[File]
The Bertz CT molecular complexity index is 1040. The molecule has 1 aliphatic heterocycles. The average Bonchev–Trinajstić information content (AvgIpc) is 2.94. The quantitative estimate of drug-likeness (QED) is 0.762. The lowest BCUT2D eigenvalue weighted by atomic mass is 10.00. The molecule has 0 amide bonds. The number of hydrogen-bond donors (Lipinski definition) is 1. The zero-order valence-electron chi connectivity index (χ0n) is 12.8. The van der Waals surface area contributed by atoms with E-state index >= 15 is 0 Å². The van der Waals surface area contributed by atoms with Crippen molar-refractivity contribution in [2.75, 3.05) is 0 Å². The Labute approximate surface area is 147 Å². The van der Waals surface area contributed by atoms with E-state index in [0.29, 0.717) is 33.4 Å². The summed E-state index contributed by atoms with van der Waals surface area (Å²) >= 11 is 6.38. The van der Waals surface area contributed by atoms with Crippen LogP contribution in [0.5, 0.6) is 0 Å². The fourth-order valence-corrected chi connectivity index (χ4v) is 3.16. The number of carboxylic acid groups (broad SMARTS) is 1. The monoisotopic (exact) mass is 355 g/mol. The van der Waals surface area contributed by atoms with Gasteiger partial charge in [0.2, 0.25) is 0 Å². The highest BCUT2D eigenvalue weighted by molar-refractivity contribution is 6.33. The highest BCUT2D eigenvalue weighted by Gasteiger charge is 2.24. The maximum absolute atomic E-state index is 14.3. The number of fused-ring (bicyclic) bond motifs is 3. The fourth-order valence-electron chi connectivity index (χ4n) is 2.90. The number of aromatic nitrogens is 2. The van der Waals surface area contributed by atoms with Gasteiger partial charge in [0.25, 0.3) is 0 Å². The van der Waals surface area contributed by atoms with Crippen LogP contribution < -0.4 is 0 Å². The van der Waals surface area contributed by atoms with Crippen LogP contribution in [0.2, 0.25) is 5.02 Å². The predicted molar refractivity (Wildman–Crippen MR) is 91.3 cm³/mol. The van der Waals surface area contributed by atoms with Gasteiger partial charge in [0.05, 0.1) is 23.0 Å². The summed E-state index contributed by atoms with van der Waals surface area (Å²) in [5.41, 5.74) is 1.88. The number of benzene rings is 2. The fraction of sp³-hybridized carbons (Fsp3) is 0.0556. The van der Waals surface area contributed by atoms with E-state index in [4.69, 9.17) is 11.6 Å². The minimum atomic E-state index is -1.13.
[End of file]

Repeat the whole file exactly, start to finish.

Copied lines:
The Bertz CT molecular complexity index is 1040. The molecule has 1 aliphatic heterocycles. The average Bonchev–Trinajstić information content (AvgIpc) is 2.94. The quantitative estimate of drug-likeness (QED) is 0.762. The lowest BCUT2D eigenvalue weighted by atomic mass is 10.00. The molecule has 0 amide bonds. The number of hydrogen-bond donors (Lipinski definition) is 1. The zero-order valence-electron chi connectivity index (χ0n) is 12.8. The van der Waals surface area contributed by atoms with E-state index >= 15 is 0 Å². The van der Waals surface area contributed by atoms with Crippen molar-refractivity contribution in [2.75, 3.05) is 0 Å². The Labute approximate surface area is 147 Å². The van der Waals surface area contributed by atoms with E-state index in [0.29, 0.717) is 33.4 Å². The summed E-state index contributed by atoms with van der Waals surface area (Å²) >= 11 is 6.38. The van der Waals surface area contributed by atoms with Crippen LogP contribution in [0.5, 0.6) is 0 Å². The fourth-order valence-corrected chi connectivity index (χ4v) is 3.16. The number of carboxylic acid groups (broad SMARTS) is 1. The monoisotopic (exact) mass is 355 g/mol. The van der Waals surface area contributed by atoms with Gasteiger partial charge in [0.2, 0.25) is 0 Å². The highest BCUT2D eigenvalue weighted by molar-refractivity contribution is 6.33. The highest BCUT2D eigenvalue weighted by Gasteiger charge is 2.24. The maximum absolute atomic E-state index is 14.3. The number of fused-ring (bicyclic) bond motifs is 3. The fourth-order valence-electron chi connectivity index (χ4n) is 2.90. The number of aromatic nitrogens is 2. The van der Waals surface area contributed by atoms with Gasteiger partial charge in [0.25, 0.3) is 0 Å². The van der Waals surface area contributed by atoms with Crippen LogP contribution < -0.4 is 0 Å². The van der Waals surface area contributed by atoms with Crippen LogP contribution in [0.2, 0.25) is 5.02 Å². The predicted molar refractivity (Wildman–Crippen MR) is 91.3 cm³/mol. The van der Waals surface area contributed by atoms with Gasteiger partial charge in [0.05, 0.1) is 23.0 Å². The summed E-state index contributed by atoms with van der Waals surface area (Å²) in [5.41, 5.74) is 1.88. The number of benzene rings is 2. The fraction of sp³-hybridized carbons (Fsp3) is 0.0556. The van der Waals surface area contributed by atoms with E-state index in [4.69, 9.17) is 11.6 Å². The minimum atomic E-state index is -1.13.